We are developing new classes of compounds as biochemical tools, enzyme probes, and as potential antiviral, antitumor, and biocidal medicinal agents. We have developed new methodologies for the functionalization of heterocycles and for the synthesis of nucleosides. The classes of compounds investigated are selected to advance certain select biomedical research areas like cancer and infectious diseases. The majority of the Groziak Lab research efforts are focused on practicing the art of heterocycle and nucleoside analog design, synthesis, and characterization.
Our group focuses on the development of nucleic acid aptamer--‐based imaging agents for small biological molecules such as steroids and coenzymes, which have been shown to play important roles including in cellular protective mechanisms and serving as disease markers. The ability to carry out selective imaging will provide useful insights into their involvement in various processes and in turn, the study of novel or more efficacious therapeutic strategies for diseases. Through an in vitro evolutionary process, we can obtain oligonucleotides with high binding affinity for the desired targets. The chemical versatility of these nucleic acid strands will allow for relatively simple conjugation to a fluorescence or magnetic resonance imaging fragment.
My research interests involve the development and application of quantum mechanical models for the behavior of molecules, solids, and interfaces. One area focuses on the f-block lanthanide and actinide elements, whose increasing importance in technological applications is accompanied by concerns over the environmental impacts of their production and disposal. We are employing first-principles electronic structure techniques to characterize bonding in f-element complexes and materials. The motivation is the development of new chemical insights that will enable the sustainable and safe processing of f-element compounds. A second area is the study of interfaces formed between a solid oxide and liquid water using first-principles molecular dynamics simulations. As many important catalytic and environmental processes take place at oxide/water interfaces, we seek a fundamental understanding of the relationship between oxide surface structure, water ordering, and chemical reactivity. For more information, see profile page here.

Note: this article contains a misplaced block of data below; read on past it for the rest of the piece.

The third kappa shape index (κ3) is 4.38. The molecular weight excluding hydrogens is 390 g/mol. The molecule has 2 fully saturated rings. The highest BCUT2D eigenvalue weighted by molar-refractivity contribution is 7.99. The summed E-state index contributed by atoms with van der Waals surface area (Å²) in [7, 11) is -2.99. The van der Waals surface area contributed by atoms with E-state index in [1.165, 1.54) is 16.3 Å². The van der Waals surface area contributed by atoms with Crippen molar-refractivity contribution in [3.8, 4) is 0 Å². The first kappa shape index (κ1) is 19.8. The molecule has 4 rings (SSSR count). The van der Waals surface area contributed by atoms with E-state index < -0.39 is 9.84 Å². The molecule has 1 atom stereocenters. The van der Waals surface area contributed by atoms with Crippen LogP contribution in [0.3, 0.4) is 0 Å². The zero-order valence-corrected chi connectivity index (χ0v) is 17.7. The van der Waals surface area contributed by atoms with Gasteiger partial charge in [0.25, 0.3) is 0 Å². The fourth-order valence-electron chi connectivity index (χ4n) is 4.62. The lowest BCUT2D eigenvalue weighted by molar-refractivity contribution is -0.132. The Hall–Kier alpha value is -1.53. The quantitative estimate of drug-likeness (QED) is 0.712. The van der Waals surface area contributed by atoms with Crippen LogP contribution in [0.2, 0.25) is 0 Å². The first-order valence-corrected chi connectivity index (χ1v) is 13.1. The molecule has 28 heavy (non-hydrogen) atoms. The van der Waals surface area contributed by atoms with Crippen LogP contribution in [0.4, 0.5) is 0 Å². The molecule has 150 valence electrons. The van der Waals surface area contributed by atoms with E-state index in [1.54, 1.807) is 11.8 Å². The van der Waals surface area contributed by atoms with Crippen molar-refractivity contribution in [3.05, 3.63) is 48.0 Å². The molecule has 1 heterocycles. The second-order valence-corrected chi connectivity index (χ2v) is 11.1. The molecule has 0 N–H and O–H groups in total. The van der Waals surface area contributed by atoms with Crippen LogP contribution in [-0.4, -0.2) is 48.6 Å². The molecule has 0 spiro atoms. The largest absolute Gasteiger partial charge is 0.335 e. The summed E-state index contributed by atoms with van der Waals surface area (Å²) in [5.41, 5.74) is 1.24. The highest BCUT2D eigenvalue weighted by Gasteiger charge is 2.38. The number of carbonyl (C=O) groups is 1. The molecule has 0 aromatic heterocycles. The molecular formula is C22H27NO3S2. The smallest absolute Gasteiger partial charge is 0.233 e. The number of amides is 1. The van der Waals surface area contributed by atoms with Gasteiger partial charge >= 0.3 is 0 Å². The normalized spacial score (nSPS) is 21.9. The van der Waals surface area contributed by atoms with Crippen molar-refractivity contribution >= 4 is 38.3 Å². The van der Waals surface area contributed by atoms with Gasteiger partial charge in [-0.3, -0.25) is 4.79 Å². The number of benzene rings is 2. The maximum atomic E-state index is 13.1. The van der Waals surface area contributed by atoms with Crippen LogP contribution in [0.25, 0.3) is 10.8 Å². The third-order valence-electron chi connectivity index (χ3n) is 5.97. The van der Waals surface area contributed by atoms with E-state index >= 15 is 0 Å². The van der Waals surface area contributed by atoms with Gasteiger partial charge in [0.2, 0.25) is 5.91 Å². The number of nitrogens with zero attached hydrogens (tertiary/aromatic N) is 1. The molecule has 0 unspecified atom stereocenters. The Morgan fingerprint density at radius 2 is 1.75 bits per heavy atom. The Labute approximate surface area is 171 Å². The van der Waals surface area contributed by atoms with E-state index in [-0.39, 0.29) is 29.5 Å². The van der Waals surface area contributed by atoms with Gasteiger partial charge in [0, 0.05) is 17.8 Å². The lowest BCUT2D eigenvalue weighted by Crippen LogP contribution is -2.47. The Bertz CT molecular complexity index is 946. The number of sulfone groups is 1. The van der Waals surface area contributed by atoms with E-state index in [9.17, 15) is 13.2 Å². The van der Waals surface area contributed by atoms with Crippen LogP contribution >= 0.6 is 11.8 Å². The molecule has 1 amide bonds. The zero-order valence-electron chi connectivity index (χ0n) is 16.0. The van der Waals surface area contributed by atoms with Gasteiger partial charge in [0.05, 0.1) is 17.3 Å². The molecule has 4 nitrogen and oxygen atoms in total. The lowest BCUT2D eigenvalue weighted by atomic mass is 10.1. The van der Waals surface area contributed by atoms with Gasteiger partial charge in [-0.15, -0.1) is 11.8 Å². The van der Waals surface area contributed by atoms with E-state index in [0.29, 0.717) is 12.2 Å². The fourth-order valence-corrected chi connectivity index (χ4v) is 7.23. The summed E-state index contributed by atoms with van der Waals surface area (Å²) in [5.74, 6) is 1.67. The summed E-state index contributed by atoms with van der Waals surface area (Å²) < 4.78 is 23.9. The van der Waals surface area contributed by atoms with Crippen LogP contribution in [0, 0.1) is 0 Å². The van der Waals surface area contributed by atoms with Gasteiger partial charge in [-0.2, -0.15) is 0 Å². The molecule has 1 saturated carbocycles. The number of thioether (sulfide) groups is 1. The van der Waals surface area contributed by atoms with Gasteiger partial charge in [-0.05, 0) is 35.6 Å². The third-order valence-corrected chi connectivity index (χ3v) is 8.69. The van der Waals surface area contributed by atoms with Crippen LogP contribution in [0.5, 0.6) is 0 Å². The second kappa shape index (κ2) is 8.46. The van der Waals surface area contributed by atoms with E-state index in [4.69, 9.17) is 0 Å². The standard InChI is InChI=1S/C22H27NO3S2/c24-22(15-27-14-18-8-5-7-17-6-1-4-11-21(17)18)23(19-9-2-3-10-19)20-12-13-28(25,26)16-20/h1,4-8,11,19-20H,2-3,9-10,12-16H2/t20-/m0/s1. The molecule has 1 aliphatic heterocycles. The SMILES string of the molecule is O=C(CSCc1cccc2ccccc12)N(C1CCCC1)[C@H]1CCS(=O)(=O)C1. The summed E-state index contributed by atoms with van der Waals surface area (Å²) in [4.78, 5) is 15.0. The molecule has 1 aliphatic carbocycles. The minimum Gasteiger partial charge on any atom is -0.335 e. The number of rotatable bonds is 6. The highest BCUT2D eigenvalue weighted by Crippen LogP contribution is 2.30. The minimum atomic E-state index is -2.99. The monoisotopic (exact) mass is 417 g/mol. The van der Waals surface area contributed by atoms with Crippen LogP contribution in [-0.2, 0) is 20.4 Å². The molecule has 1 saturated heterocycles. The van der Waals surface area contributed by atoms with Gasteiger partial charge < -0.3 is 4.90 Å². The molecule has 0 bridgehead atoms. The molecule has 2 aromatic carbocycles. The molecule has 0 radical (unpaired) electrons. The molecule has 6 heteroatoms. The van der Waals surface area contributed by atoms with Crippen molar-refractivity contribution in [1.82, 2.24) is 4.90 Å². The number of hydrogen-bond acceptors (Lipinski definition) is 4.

My research program involves investigating various aspects of environmental organic contamination. The major research focus is the study of the interaction of these environmental contaminants with biological systems specifically to understand their impact on human health. My group is working to characterize the metabolic products and pathways of organic pollutants such as flame retardants, antiseptics and condensed thiophenes which have been shown to bioaccumulate in nature. In a related project, we are also studying ways in which these contaminants could be degraded as part of wastewater treatment.
Structural Biophysics, Biophysical Chemistry and Biochemistry Biophysical and biochemical studies on structures of nucleic acids and proteins. Dr. Kim's research interests lie in investigating structures and functions of important macro bio-molecules including nucleic acids and proteins using various biophysical and biochemical techniques. Currently, his research group is working on elucidation of three dimensional structures of small RNA motifs that are important in the RNA replication mechanism of various RNA viruses. They use high-resolution multi- dimensional NMR to investigate the structures of these viral RNAs.
A better understanding of the biochemical mechanisms by which plants tolerate and accumulate toxins in the environment has application in the growing field of phytoremediation, the use of plants to remove, stabilize, or detoxify pollutants. My research group uses molecular biology, biochemistry, and analytical chemistry techniques to understand the differences between metal hyperaccumulating plants and their metal-sensitive relatives. In particular, we study the chemical speciation of metals in plants and key molecular adaptations (differences in gene sequence, mRNA and protein expression, and enzyme activity and structure) that are responsible for differences in metal metabolism and chelation. Our current projects focus on key proteins involved in salinity and boron tolerance in poplar and mercury speciation and localization in plants.